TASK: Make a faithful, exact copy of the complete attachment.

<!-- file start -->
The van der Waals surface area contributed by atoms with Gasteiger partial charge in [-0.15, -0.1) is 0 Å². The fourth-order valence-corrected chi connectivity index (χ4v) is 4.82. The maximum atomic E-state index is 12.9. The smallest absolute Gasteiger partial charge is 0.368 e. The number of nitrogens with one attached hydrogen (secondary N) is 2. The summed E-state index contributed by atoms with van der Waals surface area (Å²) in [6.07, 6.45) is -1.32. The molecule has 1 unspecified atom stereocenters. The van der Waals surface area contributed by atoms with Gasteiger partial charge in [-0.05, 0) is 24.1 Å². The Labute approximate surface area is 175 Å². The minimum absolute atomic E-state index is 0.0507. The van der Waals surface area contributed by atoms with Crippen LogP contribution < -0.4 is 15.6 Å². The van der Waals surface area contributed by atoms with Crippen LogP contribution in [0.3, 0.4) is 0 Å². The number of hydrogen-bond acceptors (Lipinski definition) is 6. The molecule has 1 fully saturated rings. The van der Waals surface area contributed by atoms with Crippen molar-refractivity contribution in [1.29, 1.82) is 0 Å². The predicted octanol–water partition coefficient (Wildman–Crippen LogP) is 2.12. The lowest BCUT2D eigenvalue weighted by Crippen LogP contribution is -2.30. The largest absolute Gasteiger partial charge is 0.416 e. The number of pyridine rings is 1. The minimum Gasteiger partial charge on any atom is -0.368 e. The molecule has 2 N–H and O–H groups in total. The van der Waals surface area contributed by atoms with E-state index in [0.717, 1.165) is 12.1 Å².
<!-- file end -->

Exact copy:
The van der Waals surface area contributed by atoms with Gasteiger partial charge in [-0.15, -0.1) is 0 Å². The fourth-order valence-corrected chi connectivity index (χ4v) is 4.82. The maximum atomic E-state index is 12.9. The smallest absolute Gasteiger partial charge is 0.368 e. The number of nitrogens with one attached hydrogen (secondary N) is 2. The summed E-state index contributed by atoms with van der Waals surface area (Å²) in [6.07, 6.45) is -1.32. The molecule has 1 unspecified atom stereocenters. The van der Waals surface area contributed by atoms with Gasteiger partial charge in [-0.05, 0) is 24.1 Å². The Labute approximate surface area is 175 Å². The minimum absolute atomic E-state index is 0.0507. The van der Waals surface area contributed by atoms with Crippen LogP contribution < -0.4 is 15.6 Å². The van der Waals surface area contributed by atoms with Crippen LogP contribution in [0.3, 0.4) is 0 Å². The number of hydrogen-bond acceptors (Lipinski definition) is 6. The molecule has 1 fully saturated rings. The van der Waals surface area contributed by atoms with Crippen molar-refractivity contribution in [1.29, 1.82) is 0 Å². The predicted octanol–water partition coefficient (Wildman–Crippen LogP) is 2.12. The lowest BCUT2D eigenvalue weighted by Crippen LogP contribution is -2.30. The largest absolute Gasteiger partial charge is 0.416 e. The number of pyridine rings is 1. The minimum Gasteiger partial charge on any atom is -0.368 e. The molecule has 2 N–H and O–H groups in total. The van der Waals surface area contributed by atoms with E-state index in [0.717, 1.165) is 12.1 Å².